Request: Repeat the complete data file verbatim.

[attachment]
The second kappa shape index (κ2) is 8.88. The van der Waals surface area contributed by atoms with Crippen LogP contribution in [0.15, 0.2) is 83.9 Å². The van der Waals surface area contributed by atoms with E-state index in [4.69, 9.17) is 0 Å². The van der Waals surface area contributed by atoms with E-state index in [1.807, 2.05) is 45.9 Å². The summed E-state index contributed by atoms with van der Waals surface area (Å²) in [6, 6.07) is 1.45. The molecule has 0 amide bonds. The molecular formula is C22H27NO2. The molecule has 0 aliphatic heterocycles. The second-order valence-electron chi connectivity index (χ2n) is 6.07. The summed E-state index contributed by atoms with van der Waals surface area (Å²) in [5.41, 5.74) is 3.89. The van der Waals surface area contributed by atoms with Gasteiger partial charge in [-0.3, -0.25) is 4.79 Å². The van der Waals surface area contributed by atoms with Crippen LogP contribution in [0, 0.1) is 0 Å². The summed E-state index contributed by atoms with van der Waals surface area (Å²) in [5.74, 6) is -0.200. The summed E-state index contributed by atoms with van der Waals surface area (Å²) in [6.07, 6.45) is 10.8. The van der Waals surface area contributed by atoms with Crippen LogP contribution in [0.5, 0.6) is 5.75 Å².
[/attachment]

The second kappa shape index (κ2) is 8.88. The van der Waals surface area contributed by atoms with Crippen LogP contribution in [0.15, 0.2) is 83.9 Å². The van der Waals surface area contributed by atoms with E-state index in [4.69, 9.17) is 0 Å². The van der Waals surface area contributed by atoms with E-state index in [1.807, 2.05) is 45.9 Å². The summed E-state index contributed by atoms with van der Waals surface area (Å²) in [6, 6.07) is 1.45. The molecule has 0 amide bonds. The molecular formula is C22H27NO2. The molecule has 0 aliphatic heterocycles. The second-order valence-electron chi connectivity index (χ2n) is 6.07. The summed E-state index contributed by atoms with van der Waals surface area (Å²) in [5.41, 5.74) is 3.89. The van der Waals surface area contributed by atoms with Gasteiger partial charge in [-0.3, -0.25) is 4.79 Å². The van der Waals surface area contributed by atoms with Crippen LogP contribution in [0, 0.1) is 0 Å². The summed E-state index contributed by atoms with van der Waals surface area (Å²) in [5.74, 6) is -0.200. The summed E-state index contributed by atoms with van der Waals surface area (Å²) in [6.07, 6.45) is 10.8. The van der Waals surface area contributed by atoms with Crippen LogP contribution in [0.5, 0.6) is 5.75 Å².